Abstract: En el presente trabajo se realiza un análisis del crecimiento económico municipal en el período 1993-2012.El objetivo es evaluar la existencia de convergencia teniendo en cuenta las externalidades del capital humano y el capital físico. Siguiendo el análisis propuesto por Mankiw et al. (1992)1, se estiman las ecuaciones de convergencia aumentadas con capital humano. Se realizan pruebas de autocorrelación espacial,y dado que este fenómeno puede afectar los resultados de las estimaciones, se incorporan dichos efectos en las ecuaciones de convergencia. Para ello se sigue la propuesta de Ertur y Koch (2006; 2007), quienes incluyen las externalidades tecnológicas en el análisis del modelo que considera solamente el capital físico (Solow, 1956), y en el modelo aumentado con el capital humano (MRW, 1992).Los resultados indican que cuando no se tienen en cuenta los efectos de los spillovers, existe evidencia de convergencia. Esta, sin embargo, desaparece cuando dichos efectos son añadidos al modelo******ABSTRACT: In this paper we conduct an analysis of economic growth and convergence in the Colombian municipalities during the period 1993-2012. The objective is to evaluate the existence of convergence taking into account the externalities of physical and human capital. According to Mankiw et al. (1992), we estimate convergence equations that are augmented with human capital. Moreover, spatial autocorrelation tests carried out show that this phenomenon can bias the results, leading us to incorporate them in the estimation. We follow the methodology proposed by Ertur and Koch (2006, 2007), who include technological externalities in the analysis of the model which solely considers physical capital (Solow, 1956), and the augmented model with human capital (MRW, 1992). The results show that when spillovers are not taken into account, there is evidence of convergence, however such evidence disappears once they are included in the model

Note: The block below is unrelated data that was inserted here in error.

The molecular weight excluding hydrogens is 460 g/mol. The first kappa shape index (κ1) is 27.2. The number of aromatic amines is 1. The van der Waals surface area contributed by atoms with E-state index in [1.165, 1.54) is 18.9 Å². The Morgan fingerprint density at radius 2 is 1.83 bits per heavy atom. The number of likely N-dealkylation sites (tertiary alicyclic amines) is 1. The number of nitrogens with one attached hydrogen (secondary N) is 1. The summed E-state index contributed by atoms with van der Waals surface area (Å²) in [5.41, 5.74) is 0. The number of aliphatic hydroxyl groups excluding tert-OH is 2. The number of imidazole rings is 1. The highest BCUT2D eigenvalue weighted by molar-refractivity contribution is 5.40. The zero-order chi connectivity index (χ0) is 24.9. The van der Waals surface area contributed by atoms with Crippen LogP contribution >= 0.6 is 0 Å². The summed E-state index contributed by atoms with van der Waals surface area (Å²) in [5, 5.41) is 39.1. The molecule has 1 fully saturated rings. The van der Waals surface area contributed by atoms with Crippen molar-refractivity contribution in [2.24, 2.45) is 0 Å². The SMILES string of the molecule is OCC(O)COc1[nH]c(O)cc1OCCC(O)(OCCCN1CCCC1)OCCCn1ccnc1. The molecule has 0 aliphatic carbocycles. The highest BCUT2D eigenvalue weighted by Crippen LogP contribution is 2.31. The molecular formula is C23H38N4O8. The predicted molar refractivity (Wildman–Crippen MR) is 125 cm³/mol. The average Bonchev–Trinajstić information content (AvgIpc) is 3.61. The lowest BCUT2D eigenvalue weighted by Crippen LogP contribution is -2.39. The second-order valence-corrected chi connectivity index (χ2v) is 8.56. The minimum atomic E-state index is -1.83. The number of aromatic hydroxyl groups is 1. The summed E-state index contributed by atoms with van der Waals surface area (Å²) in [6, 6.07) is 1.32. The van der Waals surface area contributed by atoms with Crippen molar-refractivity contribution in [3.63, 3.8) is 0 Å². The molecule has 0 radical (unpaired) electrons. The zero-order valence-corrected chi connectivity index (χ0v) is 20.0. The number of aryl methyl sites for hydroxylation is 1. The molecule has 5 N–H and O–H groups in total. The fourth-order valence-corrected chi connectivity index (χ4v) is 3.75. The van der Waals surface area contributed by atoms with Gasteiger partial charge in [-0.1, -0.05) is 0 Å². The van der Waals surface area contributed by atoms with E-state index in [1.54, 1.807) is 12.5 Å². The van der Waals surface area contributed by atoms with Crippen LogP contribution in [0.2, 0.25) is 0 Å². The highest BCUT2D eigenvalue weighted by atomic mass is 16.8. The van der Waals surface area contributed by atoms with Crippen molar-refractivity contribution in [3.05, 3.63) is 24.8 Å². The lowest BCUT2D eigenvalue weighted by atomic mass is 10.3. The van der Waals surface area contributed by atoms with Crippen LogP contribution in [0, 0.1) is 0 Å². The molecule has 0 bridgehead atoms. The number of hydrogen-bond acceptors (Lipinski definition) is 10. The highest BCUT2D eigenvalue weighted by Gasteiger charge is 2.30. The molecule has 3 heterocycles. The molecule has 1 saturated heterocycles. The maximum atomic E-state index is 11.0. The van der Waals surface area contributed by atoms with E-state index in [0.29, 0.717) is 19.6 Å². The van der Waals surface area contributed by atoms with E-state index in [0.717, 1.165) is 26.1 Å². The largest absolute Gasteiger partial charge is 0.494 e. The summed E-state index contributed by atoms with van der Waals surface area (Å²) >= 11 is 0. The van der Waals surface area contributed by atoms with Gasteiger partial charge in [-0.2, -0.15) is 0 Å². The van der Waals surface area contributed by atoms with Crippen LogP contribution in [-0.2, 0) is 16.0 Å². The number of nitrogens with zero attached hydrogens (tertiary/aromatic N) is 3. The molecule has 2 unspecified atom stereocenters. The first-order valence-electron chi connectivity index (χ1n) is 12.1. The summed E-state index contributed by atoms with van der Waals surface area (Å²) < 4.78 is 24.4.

Keywords: crecimiento económico, convergencia, externalidades espaciales
    JEL: C31 O O54 R11
    Date: 2015–02–23
  12. By: Dorota Ciołek (Institute for Development, Sopot, Poland; University of Gdansk, Faculty of Economics, Department of Macroeconomics, Gdańsk, Poland); Tomasz Brodzicki (University of Gdansk, Faculty of Economics; Institute for Development)